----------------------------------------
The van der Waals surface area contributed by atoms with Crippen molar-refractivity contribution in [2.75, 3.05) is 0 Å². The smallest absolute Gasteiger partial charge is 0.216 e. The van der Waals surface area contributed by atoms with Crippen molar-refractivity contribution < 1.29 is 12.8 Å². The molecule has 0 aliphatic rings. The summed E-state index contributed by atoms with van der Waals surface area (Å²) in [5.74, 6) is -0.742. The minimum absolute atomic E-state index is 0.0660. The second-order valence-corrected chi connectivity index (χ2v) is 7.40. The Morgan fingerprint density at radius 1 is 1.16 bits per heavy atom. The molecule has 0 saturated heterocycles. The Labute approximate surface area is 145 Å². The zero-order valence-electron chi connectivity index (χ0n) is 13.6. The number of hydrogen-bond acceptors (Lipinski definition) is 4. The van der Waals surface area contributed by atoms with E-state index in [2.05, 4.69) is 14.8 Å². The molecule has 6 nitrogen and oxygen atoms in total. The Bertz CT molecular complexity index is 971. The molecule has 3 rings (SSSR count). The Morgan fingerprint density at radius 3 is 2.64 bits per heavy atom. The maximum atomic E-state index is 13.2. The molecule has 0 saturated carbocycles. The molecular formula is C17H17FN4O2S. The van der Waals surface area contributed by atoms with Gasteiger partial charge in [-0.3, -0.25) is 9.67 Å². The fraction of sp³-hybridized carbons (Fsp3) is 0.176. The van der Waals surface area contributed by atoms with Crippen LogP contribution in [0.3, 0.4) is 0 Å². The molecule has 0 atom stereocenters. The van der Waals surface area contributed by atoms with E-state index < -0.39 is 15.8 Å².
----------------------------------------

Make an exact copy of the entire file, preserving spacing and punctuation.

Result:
The van der Waals surface area contributed by atoms with Crippen molar-refractivity contribution in [2.75, 3.05) is 0 Å². The smallest absolute Gasteiger partial charge is 0.216 e. The van der Waals surface area contributed by atoms with Crippen molar-refractivity contribution < 1.29 is 12.8 Å². The molecule has 0 aliphatic rings. The summed E-state index contributed by atoms with van der Waals surface area (Å²) in [5.74, 6) is -0.742. The minimum absolute atomic E-state index is 0.0660. The second-order valence-corrected chi connectivity index (χ2v) is 7.40. The Morgan fingerprint density at radius 1 is 1.16 bits per heavy atom. The molecule has 0 saturated heterocycles. The Labute approximate surface area is 145 Å². The zero-order valence-electron chi connectivity index (χ0n) is 13.6. The number of hydrogen-bond acceptors (Lipinski definition) is 4. The van der Waals surface area contributed by atoms with E-state index in [2.05, 4.69) is 14.8 Å². The molecule has 6 nitrogen and oxygen atoms in total. The Bertz CT molecular complexity index is 971. The molecule has 3 rings (SSSR count). The Morgan fingerprint density at radius 3 is 2.64 bits per heavy atom. The maximum atomic E-state index is 13.2. The molecule has 0 saturated carbocycles. The molecular formula is C17H17FN4O2S. The van der Waals surface area contributed by atoms with Gasteiger partial charge in [-0.3, -0.25) is 9.67 Å². The fraction of sp³-hybridized carbons (Fsp3) is 0.176. The van der Waals surface area contributed by atoms with Crippen LogP contribution in [0.3, 0.4) is 0 Å². The molecule has 0 atom stereocenters. The van der Waals surface area contributed by atoms with E-state index < -0.39 is 15.8 Å².